Objective: We studied attrition (i.e., participant dropout) 3 years after the baseline interview in a population-based Spanish cohort.
Study design and setting: The Neurological Disorders in Central Spain study is a longitudinal, population-based survey of chronic neurologic conditions in persons aged > or = 65 years. Multivariate logistic regression analysis was used to examine baseline differences between participants who took part in the 3-year follow-up evaluation vs. those who did not.
Results: Of the 5,278 participants evaluated at baseline (1994-1995), 1,482 (28.1%) were lost to the follow-up (1997-1998). Factors that were associated with dropout due to refusal were as follows: living in a rural area and being single. Contact failure was associated with older age and being unmarried and widowed. Unreachable participants were less likely to take three or more medications or live in a professional neighborhood. Predictors of dropout due to death were male gender, older age, having impaired activities of daily living, taking more medications, poor self-perceived health, dementia, and smoking.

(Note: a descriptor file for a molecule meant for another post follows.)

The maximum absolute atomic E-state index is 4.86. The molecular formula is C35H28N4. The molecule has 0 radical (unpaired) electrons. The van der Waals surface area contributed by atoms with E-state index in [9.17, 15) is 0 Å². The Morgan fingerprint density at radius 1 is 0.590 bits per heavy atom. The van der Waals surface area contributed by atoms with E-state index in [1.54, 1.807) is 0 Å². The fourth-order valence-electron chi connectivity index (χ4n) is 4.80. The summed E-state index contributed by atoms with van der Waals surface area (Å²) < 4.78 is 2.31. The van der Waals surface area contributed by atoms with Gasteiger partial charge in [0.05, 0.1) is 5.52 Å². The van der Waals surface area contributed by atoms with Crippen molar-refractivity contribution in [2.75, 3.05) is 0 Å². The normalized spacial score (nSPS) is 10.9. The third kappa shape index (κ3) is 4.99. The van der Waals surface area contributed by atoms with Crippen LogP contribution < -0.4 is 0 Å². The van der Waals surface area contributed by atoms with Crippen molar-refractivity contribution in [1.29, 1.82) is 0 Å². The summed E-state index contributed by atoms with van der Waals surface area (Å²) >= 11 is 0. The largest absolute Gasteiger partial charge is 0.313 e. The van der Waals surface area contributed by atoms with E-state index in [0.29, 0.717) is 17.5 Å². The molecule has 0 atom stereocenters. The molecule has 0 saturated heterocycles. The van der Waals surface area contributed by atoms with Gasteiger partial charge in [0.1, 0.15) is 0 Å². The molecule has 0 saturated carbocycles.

Conclusions: These findings on participants who are at high risk of dropout may be useful in the planning phase of future prospective studies. Of the possible reasons for attrition, refusal is the most important because it is amenable to change.
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